Antarctic Comrades: An American with the Russians in Antarctica.

Dewart was an American scientist who joined the Russians in 1960 at their Mirny base.

p. 7-8: Meanwhile I was working out a cultural export program of my own that I had hoped would give my Russian hosts a sample, however biased toward my preferences, of American literature and popular music. I packed books by such classical writers as Nathaniel Hawthorne, Herman Melville, and Stephen Crane; the works of more modern authors, Ernest Hemingway, F. Scott Fitzgerald, Thomas Wolfe, Eudora Welty, Carson McCullers; science fiction by Ray Bradbury and Frederik Pohl; an anthology of current short stories; a couple of issues of the avant-garde Evergreen Review featuring the fashionable “Beat” literati; and a collection of American ballads. One English novelist was included: George Orwell.

There was also nonfiction by world traveler John Gunther, cartoonist Bill Mauldin, musicologist Barry Ulanov, frontier historian Walter Prescott Webb, and two foreign social critics, Alexis de Tocqueville and Milovan Djilas. I added a ‘reference and miscellaneous’ section that contained English and English-Russian dictionaries, English and Russian grammars, a world almanac, a photographic album of American landscape, the U.S. Navy’s cruisebook on its Antarctic operations, and a complete Sunday edition of the New York Times (the last on the advice of my predecessor Gordon Cartwright).

For consultation on music I sought out Ralph Gleason, who was then the jazz critic of the San Francisco Chronicle…Thus, I ended up with a [recordings] library that extended from Huddie Ledbetter and Josh White, through Louis Armstrong and Bix Beiderbecke, to Miles Davis and Shelley Manne.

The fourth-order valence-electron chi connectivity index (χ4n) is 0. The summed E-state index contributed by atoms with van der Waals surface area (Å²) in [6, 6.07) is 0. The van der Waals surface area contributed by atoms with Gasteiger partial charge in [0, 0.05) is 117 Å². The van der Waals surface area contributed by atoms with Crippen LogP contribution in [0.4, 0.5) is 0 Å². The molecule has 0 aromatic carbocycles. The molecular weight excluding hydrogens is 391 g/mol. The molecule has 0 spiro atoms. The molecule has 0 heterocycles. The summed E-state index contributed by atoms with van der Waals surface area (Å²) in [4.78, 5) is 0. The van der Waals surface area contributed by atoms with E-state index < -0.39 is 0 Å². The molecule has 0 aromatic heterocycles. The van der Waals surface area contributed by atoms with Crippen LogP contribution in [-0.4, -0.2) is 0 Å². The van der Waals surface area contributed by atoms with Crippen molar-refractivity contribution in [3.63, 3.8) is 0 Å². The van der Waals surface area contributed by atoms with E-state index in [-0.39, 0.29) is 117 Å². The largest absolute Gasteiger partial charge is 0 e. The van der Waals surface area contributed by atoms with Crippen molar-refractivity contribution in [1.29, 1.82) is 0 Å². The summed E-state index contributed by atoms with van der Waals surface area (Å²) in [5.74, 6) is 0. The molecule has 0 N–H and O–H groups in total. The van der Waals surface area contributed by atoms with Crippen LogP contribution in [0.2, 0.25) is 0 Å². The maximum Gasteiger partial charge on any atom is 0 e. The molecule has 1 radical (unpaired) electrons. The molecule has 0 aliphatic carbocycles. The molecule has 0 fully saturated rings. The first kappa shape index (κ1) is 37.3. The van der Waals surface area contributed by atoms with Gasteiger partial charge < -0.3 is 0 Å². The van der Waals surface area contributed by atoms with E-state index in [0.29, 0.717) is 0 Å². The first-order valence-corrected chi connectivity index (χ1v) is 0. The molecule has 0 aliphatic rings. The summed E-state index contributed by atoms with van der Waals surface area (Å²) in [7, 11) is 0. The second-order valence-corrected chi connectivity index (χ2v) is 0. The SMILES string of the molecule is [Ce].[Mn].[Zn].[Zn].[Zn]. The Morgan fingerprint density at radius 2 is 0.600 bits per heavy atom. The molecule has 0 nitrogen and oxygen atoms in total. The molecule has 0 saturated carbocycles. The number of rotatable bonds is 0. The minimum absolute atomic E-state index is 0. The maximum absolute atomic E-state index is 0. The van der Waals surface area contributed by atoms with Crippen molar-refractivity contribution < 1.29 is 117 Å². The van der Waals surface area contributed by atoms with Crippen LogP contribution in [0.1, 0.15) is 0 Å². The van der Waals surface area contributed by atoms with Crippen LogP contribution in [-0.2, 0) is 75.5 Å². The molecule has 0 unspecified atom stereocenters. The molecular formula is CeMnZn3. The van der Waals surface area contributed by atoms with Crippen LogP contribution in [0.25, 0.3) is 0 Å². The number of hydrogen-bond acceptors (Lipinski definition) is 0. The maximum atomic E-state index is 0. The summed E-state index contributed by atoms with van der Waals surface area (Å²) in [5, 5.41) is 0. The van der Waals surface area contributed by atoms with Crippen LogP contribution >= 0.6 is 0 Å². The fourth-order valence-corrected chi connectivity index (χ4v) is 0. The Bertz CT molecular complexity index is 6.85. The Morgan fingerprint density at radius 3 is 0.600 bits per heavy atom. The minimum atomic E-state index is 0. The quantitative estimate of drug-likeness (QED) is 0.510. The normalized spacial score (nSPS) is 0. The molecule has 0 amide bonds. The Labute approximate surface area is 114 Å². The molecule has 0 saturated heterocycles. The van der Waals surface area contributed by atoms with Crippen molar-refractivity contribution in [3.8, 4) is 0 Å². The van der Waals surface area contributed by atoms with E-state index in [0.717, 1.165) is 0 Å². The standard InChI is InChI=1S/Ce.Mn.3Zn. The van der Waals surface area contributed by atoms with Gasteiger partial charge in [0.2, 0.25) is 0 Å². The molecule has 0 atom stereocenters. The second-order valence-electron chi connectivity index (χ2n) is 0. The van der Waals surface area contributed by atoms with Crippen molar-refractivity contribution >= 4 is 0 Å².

p. 22, aboard the Kooperatsiya: There were stacks of dog-eared magazines lying around: Krokodil, the satirical and humorous journal, Sovietsky Soyuz, the illustrated monthly, and Vodnyy Transport, house organ of the maritime industry. In the passageway outside I was gratified to see, in a long row of Antarctic photographs, a shot of my friend Carl Eklund, taken during a brief visit he made to Mirnyy aboard a U.S. icebreaker at the conclusion of our year at Wilkes Station.

p. 40—gifts of meteorological publications.

p. 47: In his room he: had a bed, desk, bookcase, table, armchair, straight-backed chair, and shelves made out of packing crates. Every cranny was stuffed with clothing, books, instruments, and other paraphernalia….

p. 73-4—movies as chief entertainment

p. 91: Most of the books in my cultural-exchange collection were eventually donated to the base library, though a number of them went to friends who showed special interest in a particular volume. Fedyukhin, the photographer and war veteran, keenly appreciated Bill Mauldin’s World War II cartoons, so I gave him my personal copy of Up Front; in return I received a Soviet-made exposure meter.

p. 164, describes digging out the base Komsomolskaya which had drifted over: a compact facility, containing a sleeping room for six people, generator room, combination office and radio shack, library, and bath. The library was small but well stocked with works of Dostoyevsky, Gogol, Chekhov, and Lenin, plus a number of foreign authors, including O. Henry, and there was something eerily science-fiction like about thawing these cultural treasures out of the glacial frost.